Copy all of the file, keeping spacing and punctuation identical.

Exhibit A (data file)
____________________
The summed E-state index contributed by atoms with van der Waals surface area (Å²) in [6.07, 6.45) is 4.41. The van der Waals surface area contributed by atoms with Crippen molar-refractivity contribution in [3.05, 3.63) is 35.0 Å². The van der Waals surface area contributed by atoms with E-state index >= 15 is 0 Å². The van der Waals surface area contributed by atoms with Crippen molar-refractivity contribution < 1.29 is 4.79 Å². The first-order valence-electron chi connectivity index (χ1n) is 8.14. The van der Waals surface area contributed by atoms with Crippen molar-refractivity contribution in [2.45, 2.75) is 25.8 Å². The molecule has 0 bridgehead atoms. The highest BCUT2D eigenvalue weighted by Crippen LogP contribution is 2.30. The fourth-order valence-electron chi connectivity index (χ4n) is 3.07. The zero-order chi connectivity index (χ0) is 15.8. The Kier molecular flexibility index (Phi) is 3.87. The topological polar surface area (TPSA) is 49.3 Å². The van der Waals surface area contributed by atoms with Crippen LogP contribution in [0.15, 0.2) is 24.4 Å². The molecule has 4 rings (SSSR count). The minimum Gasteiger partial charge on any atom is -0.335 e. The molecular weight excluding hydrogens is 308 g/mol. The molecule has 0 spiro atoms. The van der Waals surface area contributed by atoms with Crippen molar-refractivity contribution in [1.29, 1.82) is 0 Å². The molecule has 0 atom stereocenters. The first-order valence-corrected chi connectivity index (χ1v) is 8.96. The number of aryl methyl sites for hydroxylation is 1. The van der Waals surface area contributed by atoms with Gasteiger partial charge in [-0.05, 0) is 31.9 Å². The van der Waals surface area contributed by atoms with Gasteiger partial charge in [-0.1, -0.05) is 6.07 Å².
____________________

The summed E-state index contributed by atoms with van der Waals surface area (Å²) in [6.07, 6.45) is 4.41. The van der Waals surface area contributed by atoms with Crippen molar-refractivity contribution in [3.05, 3.63) is 35.0 Å². The van der Waals surface area contributed by atoms with E-state index >= 15 is 0 Å². The van der Waals surface area contributed by atoms with Crippen molar-refractivity contribution < 1.29 is 4.79 Å². The first-order valence-electron chi connectivity index (χ1n) is 8.14. The van der Waals surface area contributed by atoms with Crippen molar-refractivity contribution in [2.45, 2.75) is 25.8 Å². The molecule has 0 bridgehead atoms. The highest BCUT2D eigenvalue weighted by Crippen LogP contribution is 2.30. The fourth-order valence-electron chi connectivity index (χ4n) is 3.07. The zero-order chi connectivity index (χ0) is 15.8. The Kier molecular flexibility index (Phi) is 3.87. The topological polar surface area (TPSA) is 49.3 Å². The van der Waals surface area contributed by atoms with Crippen LogP contribution in [0.15, 0.2) is 24.4 Å². The molecule has 4 rings (SSSR count). The minimum Gasteiger partial charge on any atom is -0.335 e. The molecular weight excluding hydrogens is 308 g/mol. The molecule has 0 spiro atoms. The van der Waals surface area contributed by atoms with Crippen molar-refractivity contribution in [1.29, 1.82) is 0 Å². The molecule has 0 atom stereocenters. The first-order valence-corrected chi connectivity index (χ1v) is 8.96. The number of aryl methyl sites for hydroxylation is 1. The van der Waals surface area contributed by atoms with Gasteiger partial charge in [-0.05, 0) is 31.9 Å². The van der Waals surface area contributed by atoms with Gasteiger partial charge in [-0.1, -0.05) is 6.07 Å².